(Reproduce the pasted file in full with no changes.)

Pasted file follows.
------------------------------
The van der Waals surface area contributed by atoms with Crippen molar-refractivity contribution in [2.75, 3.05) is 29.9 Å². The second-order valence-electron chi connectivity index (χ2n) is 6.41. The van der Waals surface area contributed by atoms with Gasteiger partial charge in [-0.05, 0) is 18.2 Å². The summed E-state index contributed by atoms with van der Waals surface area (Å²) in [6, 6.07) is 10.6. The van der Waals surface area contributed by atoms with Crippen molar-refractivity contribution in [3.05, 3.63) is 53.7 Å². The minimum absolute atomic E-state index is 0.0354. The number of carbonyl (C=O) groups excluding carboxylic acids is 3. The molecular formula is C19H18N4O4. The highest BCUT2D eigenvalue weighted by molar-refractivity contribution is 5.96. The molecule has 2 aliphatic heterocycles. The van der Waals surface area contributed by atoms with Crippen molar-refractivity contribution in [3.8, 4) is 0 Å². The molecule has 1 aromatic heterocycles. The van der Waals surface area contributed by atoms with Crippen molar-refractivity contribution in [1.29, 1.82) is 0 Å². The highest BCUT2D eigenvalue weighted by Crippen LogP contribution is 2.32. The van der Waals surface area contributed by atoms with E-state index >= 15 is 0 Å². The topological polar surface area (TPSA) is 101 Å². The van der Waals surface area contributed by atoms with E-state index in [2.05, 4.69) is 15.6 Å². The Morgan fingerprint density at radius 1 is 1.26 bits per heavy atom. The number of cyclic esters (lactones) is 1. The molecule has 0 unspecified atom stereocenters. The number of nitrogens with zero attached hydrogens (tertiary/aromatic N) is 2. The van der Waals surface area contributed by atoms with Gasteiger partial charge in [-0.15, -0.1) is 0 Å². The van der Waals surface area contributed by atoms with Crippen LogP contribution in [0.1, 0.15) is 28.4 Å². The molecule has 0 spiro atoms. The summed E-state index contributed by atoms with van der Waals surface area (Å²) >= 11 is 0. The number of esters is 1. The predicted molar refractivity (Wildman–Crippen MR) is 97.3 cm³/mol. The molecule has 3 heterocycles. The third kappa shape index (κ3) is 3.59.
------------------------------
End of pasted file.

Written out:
The van der Waals surface area contributed by atoms with Crippen molar-refractivity contribution in [2.75, 3.05) is 29.9 Å². The second-order valence-electron chi connectivity index (χ2n) is 6.41. The van der Waals surface area contributed by atoms with Gasteiger partial charge in [-0.05, 0) is 18.2 Å². The summed E-state index contributed by atoms with van der Waals surface area (Å²) in [6, 6.07) is 10.6. The van der Waals surface area contributed by atoms with Crippen molar-refractivity contribution in [3.05, 3.63) is 53.7 Å². The minimum absolute atomic E-state index is 0.0354. The number of carbonyl (C=O) groups excluding carboxylic acids is 3. The molecular formula is C19H18N4O4. The highest BCUT2D eigenvalue weighted by molar-refractivity contribution is 5.96. The molecule has 2 aliphatic heterocycles. The van der Waals surface area contributed by atoms with Crippen molar-refractivity contribution in [3.8, 4) is 0 Å². The molecule has 1 aromatic heterocycles. The van der Waals surface area contributed by atoms with Crippen molar-refractivity contribution in [1.29, 1.82) is 0 Å². The highest BCUT2D eigenvalue weighted by Crippen LogP contribution is 2.32. The van der Waals surface area contributed by atoms with E-state index >= 15 is 0 Å². The topological polar surface area (TPSA) is 101 Å². The van der Waals surface area contributed by atoms with E-state index in [2.05, 4.69) is 15.6 Å². The Morgan fingerprint density at radius 1 is 1.26 bits per heavy atom. The number of cyclic esters (lactones) is 1. The molecule has 0 unspecified atom stereocenters. The number of nitrogens with zero attached hydrogens (tertiary/aromatic N) is 2. The van der Waals surface area contributed by atoms with Gasteiger partial charge in [-0.15, -0.1) is 0 Å². The van der Waals surface area contributed by atoms with Crippen LogP contribution in [0.1, 0.15) is 28.4 Å². The molecule has 0 spiro atoms. The summed E-state index contributed by atoms with van der Waals surface area (Å²) >= 11 is 0. The number of esters is 1. The predicted molar refractivity (Wildman–Crippen MR) is 97.3 cm³/mol. The molecule has 3 heterocycles. The third kappa shape index (κ3) is 3.59.